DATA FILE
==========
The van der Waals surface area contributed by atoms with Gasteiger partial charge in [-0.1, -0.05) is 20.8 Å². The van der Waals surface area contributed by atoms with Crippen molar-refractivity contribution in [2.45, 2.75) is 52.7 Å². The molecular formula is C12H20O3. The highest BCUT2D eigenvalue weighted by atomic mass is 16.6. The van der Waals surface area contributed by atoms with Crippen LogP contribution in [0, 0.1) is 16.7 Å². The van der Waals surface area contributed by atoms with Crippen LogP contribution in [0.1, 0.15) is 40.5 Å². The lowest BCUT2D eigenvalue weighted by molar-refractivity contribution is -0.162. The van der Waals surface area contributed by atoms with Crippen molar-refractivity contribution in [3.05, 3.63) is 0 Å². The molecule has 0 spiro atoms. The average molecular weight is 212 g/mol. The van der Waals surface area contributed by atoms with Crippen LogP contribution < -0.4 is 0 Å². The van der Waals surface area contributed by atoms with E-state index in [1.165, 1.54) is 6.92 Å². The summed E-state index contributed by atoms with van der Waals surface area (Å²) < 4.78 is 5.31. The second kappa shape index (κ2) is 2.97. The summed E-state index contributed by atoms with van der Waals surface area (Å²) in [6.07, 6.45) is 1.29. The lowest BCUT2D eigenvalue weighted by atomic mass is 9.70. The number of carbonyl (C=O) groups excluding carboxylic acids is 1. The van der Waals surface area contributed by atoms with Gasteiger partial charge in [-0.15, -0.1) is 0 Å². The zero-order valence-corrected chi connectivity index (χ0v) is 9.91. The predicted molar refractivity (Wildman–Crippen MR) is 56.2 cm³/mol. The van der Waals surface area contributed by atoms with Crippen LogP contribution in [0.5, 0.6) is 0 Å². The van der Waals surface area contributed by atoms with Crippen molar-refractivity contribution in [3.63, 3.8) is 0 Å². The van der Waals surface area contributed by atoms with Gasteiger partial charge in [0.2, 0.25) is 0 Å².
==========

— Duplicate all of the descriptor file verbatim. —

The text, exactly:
The van der Waals surface area contributed by atoms with Gasteiger partial charge in [-0.1, -0.05) is 20.8 Å². The van der Waals surface area contributed by atoms with Crippen molar-refractivity contribution in [2.45, 2.75) is 52.7 Å². The molecular formula is C12H20O3. The highest BCUT2D eigenvalue weighted by atomic mass is 16.6. The van der Waals surface area contributed by atoms with Crippen LogP contribution in [0, 0.1) is 16.7 Å². The van der Waals surface area contributed by atoms with Crippen LogP contribution in [0.1, 0.15) is 40.5 Å². The lowest BCUT2D eigenvalue weighted by molar-refractivity contribution is -0.162. The van der Waals surface area contributed by atoms with Crippen molar-refractivity contribution in [3.05, 3.63) is 0 Å². The molecule has 0 spiro atoms. The average molecular weight is 212 g/mol. The van der Waals surface area contributed by atoms with Crippen LogP contribution < -0.4 is 0 Å². The van der Waals surface area contributed by atoms with E-state index in [1.165, 1.54) is 6.92 Å². The summed E-state index contributed by atoms with van der Waals surface area (Å²) < 4.78 is 5.31. The second kappa shape index (κ2) is 2.97. The summed E-state index contributed by atoms with van der Waals surface area (Å²) in [6.07, 6.45) is 1.29. The lowest BCUT2D eigenvalue weighted by atomic mass is 9.70. The number of carbonyl (C=O) groups excluding carboxylic acids is 1. The van der Waals surface area contributed by atoms with Gasteiger partial charge in [-0.15, -0.1) is 0 Å². The zero-order valence-corrected chi connectivity index (χ0v) is 9.91. The predicted molar refractivity (Wildman–Crippen MR) is 56.2 cm³/mol. The van der Waals surface area contributed by atoms with Crippen LogP contribution in [0.5, 0.6) is 0 Å². The van der Waals surface area contributed by atoms with Crippen molar-refractivity contribution in [3.63, 3.8) is 0 Å². The van der Waals surface area contributed by atoms with Gasteiger partial charge in [0.2, 0.25) is 0 Å².